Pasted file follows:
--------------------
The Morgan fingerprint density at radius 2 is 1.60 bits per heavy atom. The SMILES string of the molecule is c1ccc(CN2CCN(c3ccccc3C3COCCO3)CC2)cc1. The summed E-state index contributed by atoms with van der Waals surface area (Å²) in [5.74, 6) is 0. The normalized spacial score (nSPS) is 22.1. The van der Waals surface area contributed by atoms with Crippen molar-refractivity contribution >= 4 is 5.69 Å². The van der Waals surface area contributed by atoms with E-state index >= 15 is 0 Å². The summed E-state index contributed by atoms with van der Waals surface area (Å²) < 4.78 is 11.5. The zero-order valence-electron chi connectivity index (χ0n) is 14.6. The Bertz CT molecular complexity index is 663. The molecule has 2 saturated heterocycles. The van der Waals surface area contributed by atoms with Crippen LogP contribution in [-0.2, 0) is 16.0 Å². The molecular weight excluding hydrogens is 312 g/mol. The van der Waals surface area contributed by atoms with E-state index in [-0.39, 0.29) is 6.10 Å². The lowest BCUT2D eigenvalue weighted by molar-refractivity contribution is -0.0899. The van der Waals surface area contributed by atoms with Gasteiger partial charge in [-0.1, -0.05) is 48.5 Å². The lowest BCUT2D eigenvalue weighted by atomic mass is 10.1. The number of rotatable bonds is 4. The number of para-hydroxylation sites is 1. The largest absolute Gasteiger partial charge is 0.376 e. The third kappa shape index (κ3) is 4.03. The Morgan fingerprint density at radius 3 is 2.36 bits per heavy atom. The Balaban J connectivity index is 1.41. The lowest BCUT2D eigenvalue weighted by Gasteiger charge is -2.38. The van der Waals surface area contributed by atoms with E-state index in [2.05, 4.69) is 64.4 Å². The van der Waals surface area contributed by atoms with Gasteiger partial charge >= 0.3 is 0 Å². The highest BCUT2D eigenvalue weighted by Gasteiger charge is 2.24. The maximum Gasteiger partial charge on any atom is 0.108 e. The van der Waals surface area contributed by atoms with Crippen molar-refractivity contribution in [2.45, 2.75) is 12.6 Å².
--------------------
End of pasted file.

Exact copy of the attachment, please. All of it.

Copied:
The Morgan fingerprint density at radius 2 is 1.60 bits per heavy atom. The SMILES string of the molecule is c1ccc(CN2CCN(c3ccccc3C3COCCO3)CC2)cc1. The summed E-state index contributed by atoms with van der Waals surface area (Å²) in [5.74, 6) is 0. The normalized spacial score (nSPS) is 22.1. The van der Waals surface area contributed by atoms with Crippen molar-refractivity contribution >= 4 is 5.69 Å². The van der Waals surface area contributed by atoms with E-state index >= 15 is 0 Å². The summed E-state index contributed by atoms with van der Waals surface area (Å²) < 4.78 is 11.5. The zero-order valence-electron chi connectivity index (χ0n) is 14.6. The Bertz CT molecular complexity index is 663. The molecule has 2 saturated heterocycles. The van der Waals surface area contributed by atoms with Crippen LogP contribution in [-0.2, 0) is 16.0 Å². The molecular weight excluding hydrogens is 312 g/mol. The van der Waals surface area contributed by atoms with E-state index in [-0.39, 0.29) is 6.10 Å². The lowest BCUT2D eigenvalue weighted by molar-refractivity contribution is -0.0899. The van der Waals surface area contributed by atoms with Gasteiger partial charge in [-0.1, -0.05) is 48.5 Å². The lowest BCUT2D eigenvalue weighted by atomic mass is 10.1. The number of rotatable bonds is 4. The number of para-hydroxylation sites is 1. The largest absolute Gasteiger partial charge is 0.376 e. The third kappa shape index (κ3) is 4.03. The Morgan fingerprint density at radius 3 is 2.36 bits per heavy atom. The Balaban J connectivity index is 1.41. The lowest BCUT2D eigenvalue weighted by Gasteiger charge is -2.38. The van der Waals surface area contributed by atoms with E-state index in [2.05, 4.69) is 64.4 Å². The van der Waals surface area contributed by atoms with Gasteiger partial charge >= 0.3 is 0 Å². The highest BCUT2D eigenvalue weighted by Gasteiger charge is 2.24. The maximum Gasteiger partial charge on any atom is 0.108 e. The van der Waals surface area contributed by atoms with Crippen molar-refractivity contribution in [2.45, 2.75) is 12.6 Å².